Have you ever been in a meeting and heard one of your peers say something that you knew was wrong?

What did you do – say you are wrong and this is the right answer? On the other hand, did you simply contradict them with the right answer? After all…the correct answer is burning a hole in your stomach and you just had to get it out!

In business, we often find ourselves in situations of disagreement.

Too often we respond with what immediately pops in our heads without realizing how much damage that can do to our careers – especially if we embarrass the boss. So what do we do? Say what we want without worrying about the consequences, or do we allow the speaker to save face? I work with a guy who never disagrees with anyone. He simply goes on with his own business. I might question his approach sometimes, but it often seems to work well for him.

Dale Carnegie said in his best selling book, How to Win Friends and Influence People, The only way to get the best of an argument is to AVOID IT.” This principle might suggest that my co-worker is right. I believe there is another way to give us the benefit of having the right answer – while still allowing the speaker to save face.

When we immediately react with our first thought, “I disagree with you on that point,” we gain nothing. All we have done is aggravate the person that we have said this to, and we never proved that we were actually right. Instead, we might find a point we can agree on and then share our point using only facts – no emotions.

An example might look like this:

“Susie, I agree that the consultants have done a good job on the project you have worked on with them. I know they completed the project on time and under budget. Your leadership was the main contributor of their success. Consider the last five projects they were involved with. The evidence shows a different picture.  Not a single project was completed on time and all were over budget. Therefore, I believe that your leadership was the primary reason for their success, and I also believe these consultants should not be used going forward.”

Notice that I found a point that I could agree on, even complementing Susie on her success and leadership! I brought forth the evidence proving my point – without an argument. I simply stated the facts, which is always a winning strategy. How would you approach this disagreement? Comment on this post and let us know!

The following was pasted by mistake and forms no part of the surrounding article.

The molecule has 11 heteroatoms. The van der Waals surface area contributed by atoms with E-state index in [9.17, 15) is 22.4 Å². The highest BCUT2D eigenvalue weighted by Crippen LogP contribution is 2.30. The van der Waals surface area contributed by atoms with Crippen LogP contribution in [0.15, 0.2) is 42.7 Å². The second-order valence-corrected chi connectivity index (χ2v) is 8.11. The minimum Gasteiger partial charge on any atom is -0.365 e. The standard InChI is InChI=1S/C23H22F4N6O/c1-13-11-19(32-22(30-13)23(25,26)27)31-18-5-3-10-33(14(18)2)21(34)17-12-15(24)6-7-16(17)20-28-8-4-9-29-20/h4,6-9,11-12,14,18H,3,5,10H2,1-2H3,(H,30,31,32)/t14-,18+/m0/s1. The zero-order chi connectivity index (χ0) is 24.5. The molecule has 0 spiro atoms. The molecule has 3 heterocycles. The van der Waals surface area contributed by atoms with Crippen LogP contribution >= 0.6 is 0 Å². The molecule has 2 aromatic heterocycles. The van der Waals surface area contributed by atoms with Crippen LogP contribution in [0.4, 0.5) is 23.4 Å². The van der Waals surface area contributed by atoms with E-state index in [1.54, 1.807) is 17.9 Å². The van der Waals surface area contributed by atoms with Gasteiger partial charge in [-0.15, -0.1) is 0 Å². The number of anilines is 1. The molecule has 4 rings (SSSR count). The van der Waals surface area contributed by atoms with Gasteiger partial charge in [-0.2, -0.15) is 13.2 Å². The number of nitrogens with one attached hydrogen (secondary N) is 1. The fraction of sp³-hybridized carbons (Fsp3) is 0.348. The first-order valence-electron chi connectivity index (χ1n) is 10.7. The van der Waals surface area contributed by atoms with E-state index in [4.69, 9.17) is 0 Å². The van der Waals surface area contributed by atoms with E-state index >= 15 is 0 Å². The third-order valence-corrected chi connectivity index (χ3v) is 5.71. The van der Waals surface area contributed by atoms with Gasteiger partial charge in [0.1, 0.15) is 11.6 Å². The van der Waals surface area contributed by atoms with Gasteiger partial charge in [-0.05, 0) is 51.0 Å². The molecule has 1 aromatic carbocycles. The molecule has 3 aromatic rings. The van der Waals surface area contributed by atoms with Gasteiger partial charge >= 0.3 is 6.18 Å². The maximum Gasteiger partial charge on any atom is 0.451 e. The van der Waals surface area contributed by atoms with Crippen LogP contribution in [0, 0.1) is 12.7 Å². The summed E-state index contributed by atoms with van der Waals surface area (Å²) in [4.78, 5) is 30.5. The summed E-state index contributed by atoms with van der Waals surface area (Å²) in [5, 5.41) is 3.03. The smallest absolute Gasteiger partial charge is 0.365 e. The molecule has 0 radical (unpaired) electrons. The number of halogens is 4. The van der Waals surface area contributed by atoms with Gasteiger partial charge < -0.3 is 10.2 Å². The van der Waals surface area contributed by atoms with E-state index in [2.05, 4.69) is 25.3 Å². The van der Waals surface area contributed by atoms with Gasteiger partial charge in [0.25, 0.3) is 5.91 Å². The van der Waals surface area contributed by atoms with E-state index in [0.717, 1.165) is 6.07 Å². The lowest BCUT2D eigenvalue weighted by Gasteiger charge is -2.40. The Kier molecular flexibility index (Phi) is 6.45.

“Letting one save face! How important, how vitally important that is! And how few of us ever stop to think of it! We ride roughshod over the feelings of others, getting our own way, finding fault, issuing threats, criticizing a child or an employee in front of others, without even considering the hurt to the other person’s pride. Whereas a few minutes’ thought, a considerate word or two, a genuine understanding of the other person’s attitude, would go so far toward alleviating the sting!” -Dale Carnegie

Posted by Mary Kuniski

Mary Kuniski is a catalyst for business and individual change. Throughout her career, she has consistently led corporate businesses into the future, often achieving process improvement and change that others could not. Mary’s enthusiastic attitude and tenacious ability to keep moving forward is why she identifies with this quote from Dale Carnegie: “Most of the important things in the world have been accomplished by people who have kept on trying when there seemed to be no hope at all.” Passionate about problem resolution and committed to coaching and leading others, Mary is driven to ensure that everything she does provides lasting value. At a young age, her leadership and public speaking skills were recognized and nurtured through her ten-year participation in 4-H. She has also fostered change for businesses such as Parkinson Voice Project, where she directed the implementation of their website and online learning management system, and Overhead Door Corporation, where she created and launched a successful core data process improvement strategy. During her tenure with The Michaels Companies, Mary held five Director positions and three Vice President roles, and pioneered the company’s expansion into Quebec. Her efforts to lead the transformation of over 40,000 craft items to three languages resulted in Michaels becoming the first international retailer to acquire language certification from Quebec on the initial attempt. This meant Michaels successfully adherred to strict French-language laws. Mary has over 20 years in executive leadership in the retail industry and for 10 years led supply chain shipment improvement and savings and reduction efforts at Michaels. Mary is a Dale Carnegie graduate, certified trainer, and consultant for Dale Carnegie DFW's Executive Leadership training. She holds an MBA in Global Management from the University of Phoenix and a degree in Human Development, Clothing Studies from Pennsylvania State University.

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